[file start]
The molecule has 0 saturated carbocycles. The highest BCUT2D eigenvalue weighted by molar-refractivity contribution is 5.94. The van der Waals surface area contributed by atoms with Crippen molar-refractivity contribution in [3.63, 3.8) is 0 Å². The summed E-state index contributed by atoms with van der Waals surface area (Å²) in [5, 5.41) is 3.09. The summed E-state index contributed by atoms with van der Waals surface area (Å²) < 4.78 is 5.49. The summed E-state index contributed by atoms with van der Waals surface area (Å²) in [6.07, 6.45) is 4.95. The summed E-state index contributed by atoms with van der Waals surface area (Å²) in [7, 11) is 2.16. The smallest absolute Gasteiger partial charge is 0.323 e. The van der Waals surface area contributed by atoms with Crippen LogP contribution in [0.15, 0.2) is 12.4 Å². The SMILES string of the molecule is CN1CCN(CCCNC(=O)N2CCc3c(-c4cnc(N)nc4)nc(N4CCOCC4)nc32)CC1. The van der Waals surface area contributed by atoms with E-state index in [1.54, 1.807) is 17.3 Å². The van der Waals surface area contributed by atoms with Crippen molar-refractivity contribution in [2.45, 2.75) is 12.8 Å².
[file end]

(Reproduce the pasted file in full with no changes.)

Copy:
The molecule has 0 saturated carbocycles. The highest BCUT2D eigenvalue weighted by molar-refractivity contribution is 5.94. The van der Waals surface area contributed by atoms with Crippen molar-refractivity contribution in [3.63, 3.8) is 0 Å². The summed E-state index contributed by atoms with van der Waals surface area (Å²) in [5, 5.41) is 3.09. The summed E-state index contributed by atoms with van der Waals surface area (Å²) < 4.78 is 5.49. The summed E-state index contributed by atoms with van der Waals surface area (Å²) in [6.07, 6.45) is 4.95. The summed E-state index contributed by atoms with van der Waals surface area (Å²) in [7, 11) is 2.16. The smallest absolute Gasteiger partial charge is 0.323 e. The van der Waals surface area contributed by atoms with Crippen LogP contribution in [0.15, 0.2) is 12.4 Å². The SMILES string of the molecule is CN1CCN(CCCNC(=O)N2CCc3c(-c4cnc(N)nc4)nc(N4CCOCC4)nc32)CC1. The van der Waals surface area contributed by atoms with E-state index in [1.54, 1.807) is 17.3 Å². The van der Waals surface area contributed by atoms with Crippen molar-refractivity contribution in [2.45, 2.75) is 12.8 Å².